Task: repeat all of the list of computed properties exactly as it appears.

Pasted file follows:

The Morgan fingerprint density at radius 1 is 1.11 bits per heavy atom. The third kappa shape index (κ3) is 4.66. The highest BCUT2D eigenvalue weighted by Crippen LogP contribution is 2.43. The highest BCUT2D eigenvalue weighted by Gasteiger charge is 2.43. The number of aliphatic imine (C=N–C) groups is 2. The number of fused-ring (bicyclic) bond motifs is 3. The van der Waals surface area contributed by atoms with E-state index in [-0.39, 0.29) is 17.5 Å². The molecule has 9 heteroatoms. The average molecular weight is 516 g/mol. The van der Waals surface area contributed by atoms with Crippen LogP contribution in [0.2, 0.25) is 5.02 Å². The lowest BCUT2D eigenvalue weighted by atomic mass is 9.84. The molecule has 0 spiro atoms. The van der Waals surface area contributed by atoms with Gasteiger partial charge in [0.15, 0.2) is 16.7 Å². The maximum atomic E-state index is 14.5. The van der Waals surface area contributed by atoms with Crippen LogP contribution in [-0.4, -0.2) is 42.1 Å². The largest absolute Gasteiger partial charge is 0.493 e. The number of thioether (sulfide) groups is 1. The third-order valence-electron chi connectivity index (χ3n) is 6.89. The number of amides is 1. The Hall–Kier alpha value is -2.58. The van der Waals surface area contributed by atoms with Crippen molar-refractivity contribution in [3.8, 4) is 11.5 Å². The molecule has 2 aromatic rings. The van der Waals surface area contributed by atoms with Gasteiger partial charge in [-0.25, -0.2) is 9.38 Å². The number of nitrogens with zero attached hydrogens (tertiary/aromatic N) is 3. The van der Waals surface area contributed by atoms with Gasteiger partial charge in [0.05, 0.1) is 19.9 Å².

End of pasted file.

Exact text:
The Morgan fingerprint density at radius 1 is 1.11 bits per heavy atom. The third kappa shape index (κ3) is 4.66. The highest BCUT2D eigenvalue weighted by Crippen LogP contribution is 2.43. The highest BCUT2D eigenvalue weighted by Gasteiger charge is 2.43. The number of aliphatic imine (C=N–C) groups is 2. The number of fused-ring (bicyclic) bond motifs is 3. The van der Waals surface area contributed by atoms with E-state index in [-0.39, 0.29) is 17.5 Å². The molecule has 9 heteroatoms. The average molecular weight is 516 g/mol. The van der Waals surface area contributed by atoms with Crippen LogP contribution in [0.2, 0.25) is 5.02 Å². The lowest BCUT2D eigenvalue weighted by atomic mass is 9.84. The molecule has 0 spiro atoms. The van der Waals surface area contributed by atoms with Gasteiger partial charge in [0.15, 0.2) is 16.7 Å². The maximum atomic E-state index is 14.5. The van der Waals surface area contributed by atoms with Crippen LogP contribution in [-0.4, -0.2) is 42.1 Å². The largest absolute Gasteiger partial charge is 0.493 e. The number of thioether (sulfide) groups is 1. The third-order valence-electron chi connectivity index (χ3n) is 6.89. The number of amides is 1. The Hall–Kier alpha value is -2.58. The van der Waals surface area contributed by atoms with Crippen molar-refractivity contribution in [3.8, 4) is 11.5 Å². The molecule has 2 aromatic rings. The van der Waals surface area contributed by atoms with Gasteiger partial charge in [-0.25, -0.2) is 9.38 Å². The number of nitrogens with zero attached hydrogens (tertiary/aromatic N) is 3. The van der Waals surface area contributed by atoms with Gasteiger partial charge in [0.05, 0.1) is 19.9 Å².